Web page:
Some important elements of eating disorder recovery include:
Education – Through an education process that includes individual and group therapy, people recognize the trauma in their lives – sometimes for the first time. They begin shifting their view of themselves and their circumstances from “That was no big deal” to “Wow, I was really impacted by that.” Having the opportunity to gain insight into “why I am the way I am” minimizes shame and increases hope, acceptance and understanding.
Space and Compassion – It’s critical that people give themselves time, space and a little grace to connect with themselves and heal. Often people with eating disorders can be extremely compassionate when it comes to others, but don’t have that same forgiveness and kindness for themselves. They need help learning to extend their compassion to themselves.
Restoring a Sense of Self – Trauma is truly an invasion of self. If someone is being physically, sexually or emotionally abused, it’s a violation of their boundaries. People who’ve suffered this type of trauma need to learn how to set more than just physical boundaries. They must learn to set emotional, sexual, intellectual, spiritual and relational boundaries. Setting boundaries is an important first step in reclaiming one’s sense of self.
Landing in the Body – There aren’t words in our language that are strong enough to convey the impact of trauma and abuse. The experience of trauma detaches people from their bodies. Experiential therapies like art therapy, music therapy, equine therapy, dance therapy, yoga and massage can help individuals get out of their heads and re-land in their bodies. These approaches can also help people express and release some of the feelings from deep-seated wounds that are difficult to adequately verbalize.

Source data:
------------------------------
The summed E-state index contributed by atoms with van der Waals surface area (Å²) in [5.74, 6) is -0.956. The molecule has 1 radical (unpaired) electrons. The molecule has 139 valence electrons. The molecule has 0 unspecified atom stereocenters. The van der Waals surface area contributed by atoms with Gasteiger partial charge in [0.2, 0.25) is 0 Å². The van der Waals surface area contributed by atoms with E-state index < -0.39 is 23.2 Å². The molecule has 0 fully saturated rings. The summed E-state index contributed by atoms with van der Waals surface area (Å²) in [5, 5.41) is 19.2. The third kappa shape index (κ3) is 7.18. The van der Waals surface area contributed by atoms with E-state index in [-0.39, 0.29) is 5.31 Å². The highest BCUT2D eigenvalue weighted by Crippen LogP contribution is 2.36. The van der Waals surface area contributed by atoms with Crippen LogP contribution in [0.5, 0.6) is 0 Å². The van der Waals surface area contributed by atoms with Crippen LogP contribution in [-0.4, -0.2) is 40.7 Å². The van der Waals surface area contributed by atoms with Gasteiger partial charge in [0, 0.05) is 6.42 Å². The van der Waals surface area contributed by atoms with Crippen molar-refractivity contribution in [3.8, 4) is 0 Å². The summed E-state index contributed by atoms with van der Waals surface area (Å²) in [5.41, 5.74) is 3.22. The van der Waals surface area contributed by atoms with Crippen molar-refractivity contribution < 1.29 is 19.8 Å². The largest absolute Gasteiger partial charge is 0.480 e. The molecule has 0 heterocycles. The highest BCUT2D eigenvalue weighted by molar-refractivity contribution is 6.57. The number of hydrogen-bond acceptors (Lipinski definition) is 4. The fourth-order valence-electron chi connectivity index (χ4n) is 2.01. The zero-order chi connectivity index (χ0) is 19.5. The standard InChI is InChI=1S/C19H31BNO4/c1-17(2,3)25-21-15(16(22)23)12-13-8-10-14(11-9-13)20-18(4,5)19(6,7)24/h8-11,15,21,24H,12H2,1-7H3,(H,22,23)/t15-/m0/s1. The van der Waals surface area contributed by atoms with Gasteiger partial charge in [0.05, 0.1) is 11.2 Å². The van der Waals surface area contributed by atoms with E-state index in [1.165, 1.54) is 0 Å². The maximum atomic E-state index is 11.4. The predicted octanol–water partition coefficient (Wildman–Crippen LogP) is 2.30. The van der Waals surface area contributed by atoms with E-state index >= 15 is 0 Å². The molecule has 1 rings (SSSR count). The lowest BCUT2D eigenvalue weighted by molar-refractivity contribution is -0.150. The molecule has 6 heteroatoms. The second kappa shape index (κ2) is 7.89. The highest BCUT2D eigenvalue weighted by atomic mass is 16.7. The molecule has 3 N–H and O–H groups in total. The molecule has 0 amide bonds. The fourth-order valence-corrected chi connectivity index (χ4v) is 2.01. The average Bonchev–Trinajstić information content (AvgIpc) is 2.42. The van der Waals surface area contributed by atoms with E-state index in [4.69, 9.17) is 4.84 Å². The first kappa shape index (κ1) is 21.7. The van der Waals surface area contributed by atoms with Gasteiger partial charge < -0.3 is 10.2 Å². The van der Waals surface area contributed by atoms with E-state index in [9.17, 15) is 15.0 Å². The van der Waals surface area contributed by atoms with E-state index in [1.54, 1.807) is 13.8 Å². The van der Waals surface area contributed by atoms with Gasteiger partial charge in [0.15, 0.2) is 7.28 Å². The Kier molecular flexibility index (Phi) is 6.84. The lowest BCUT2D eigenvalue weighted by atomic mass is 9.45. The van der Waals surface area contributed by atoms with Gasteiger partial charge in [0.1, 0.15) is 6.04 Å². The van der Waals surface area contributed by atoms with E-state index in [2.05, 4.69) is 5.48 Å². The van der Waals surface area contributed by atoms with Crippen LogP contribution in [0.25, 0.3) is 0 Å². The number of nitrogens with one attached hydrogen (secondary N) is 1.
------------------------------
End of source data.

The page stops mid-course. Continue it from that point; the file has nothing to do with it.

Letting Go of Shame – Trauma survivors must recognize that the body is holding and taking on the shame of what happened. They might be holding onto the shame so that they can continue assuming responsibility for what happened, instead of releasing the responsibility to the abuser. The abuser may never accept that responsibility, but the integral component for recovery is for survivors to no longer burden themselves with false beliefs. Beginning to explore their self-construct and arriving at a place where they can say, “I’m not what happened to me. I’m not the trauma or the abuse,” and stop taking on the responsibility of carrying that shame is an important recovery milestone.
Sharing Stories – Shame comes from secrecy, and there’s something very powerful about verbalizing what happened – hearing one’s own voice and sharing one’s story. Releasing that narrative in a safe, supportive environment can be the first step in recreating the narrative of that person’s life as they want it. It’s a way of saying that shame no longer defines their life or self.
Breaking Negative Patterns – People with trauma sometimes recreate aspects of that experience over and over again in an unknowing attempt to resolve it. They’re searching for a “do over.” For example, if they were abused by a parent, they may have a pattern of romantic relationships with people who have the same qualities of the abusive parent. They are still trying to please that parent and resolve that relationship through others. Healing from these relationships requires relearning what healthy love looks like and establishing boundaries as a means of self-preservation.
Trauma Recovery Is Possible
While you may not have had a choice in the past when things were beyond your control, today you can make a choice to embark on a journey toward health, wholeness and recovery.